The first half of the year has drawn to a close and the only asset class that failed to provide a positive return in the first six months was euro high grade bonds. The best performances came from the S&P 500 and the MSCI emerging market index. The FTSE 100 rose circa 4% in total return. In contrast to the rest of the year almost every asset class fell last week, if only modestly. Bond and equity prices have risen in tandem, so they just as easily likewise fall. One of the exceptions last week was the oil price, after entering bear territory the week before, Brent Crude rose 5% in the past week, partly assisted by a weaker US dollar.
The markets continue to pay much attention to the words of Central Bankers, in part as there is a common view that to some greater or lesser extent the rise in equity prices has been driven by the that loose monetary policies we have enjoyed over the past years. Mario Draghi this week, in a speech on Tuesday added to the belief that central bankers are moving into a period where they are more inclined to tighten, as he talked about reflationary pressures and economic growth.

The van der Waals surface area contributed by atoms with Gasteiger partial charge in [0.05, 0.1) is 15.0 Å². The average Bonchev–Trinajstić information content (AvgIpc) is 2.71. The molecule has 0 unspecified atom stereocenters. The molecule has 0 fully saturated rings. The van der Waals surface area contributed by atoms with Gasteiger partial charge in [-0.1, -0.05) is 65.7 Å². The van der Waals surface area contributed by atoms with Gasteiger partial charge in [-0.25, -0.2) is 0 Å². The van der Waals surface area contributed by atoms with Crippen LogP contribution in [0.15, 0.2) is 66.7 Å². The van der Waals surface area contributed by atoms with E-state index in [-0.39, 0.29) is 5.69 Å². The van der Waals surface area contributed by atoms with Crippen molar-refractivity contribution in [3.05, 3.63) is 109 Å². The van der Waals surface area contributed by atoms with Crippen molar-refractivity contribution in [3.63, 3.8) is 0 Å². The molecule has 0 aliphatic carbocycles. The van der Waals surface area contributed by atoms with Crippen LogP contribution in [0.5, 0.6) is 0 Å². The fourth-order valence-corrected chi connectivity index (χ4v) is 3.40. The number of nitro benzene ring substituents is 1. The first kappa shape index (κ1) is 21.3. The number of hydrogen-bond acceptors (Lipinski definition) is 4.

Even though yields on bonds did rise in the advanced economies this week, they do remain close to historic lows. The Federal Reserve remain committed to a gradualist approach to raising rates. The market had expected the third rate rise this year to be in September, however the odds seem to be fading as the economic data this year have failed to meet expectations.
The earnings season will soon be upon us for the second quarter, this again will be an important driver to maintain the momentum equities have seen in the first half of the year. According to the Financial Times, 9 out of 11 major sectors in the S&P 500 index are set to report higher earnings per share than a year ago. Assisted by growth in the global economy and a weaker dollar. Factset are anticipating a blended growth rate of 6.6% in earnings per share, year on year for the second quarter.
Looking to the week ahead, on Tuesday the US jobs report for June is released. Estimates are for non-farm pay rolls to increase by 180,000 an increase in the previous month’s 138,000. Unemployment rate is set to remain unchanged at 4.3%. Manufacturing data and construction spending is also released on Tuesday. Later in the day the minutes of June’s Fed meeting are released. This was the meeting in which the decision was taken to raise rates for the second time this year.
On Wednesday UK services purchasing managers indices for June are released. Expectations are for a modest contraction from May’s reading of 53.8. A slowdown in the manufacturing PMI is also anticipated. These monthly reports are considered a good lead indicator for an economy. Further weakness could add to concerns to the strength of the UK economy.
On Friday German Chancellor Merkel hosts the annual summit of G20 leading economies in Hamburg. Mr Trump and President Putin will also meet for the first time at the gathering.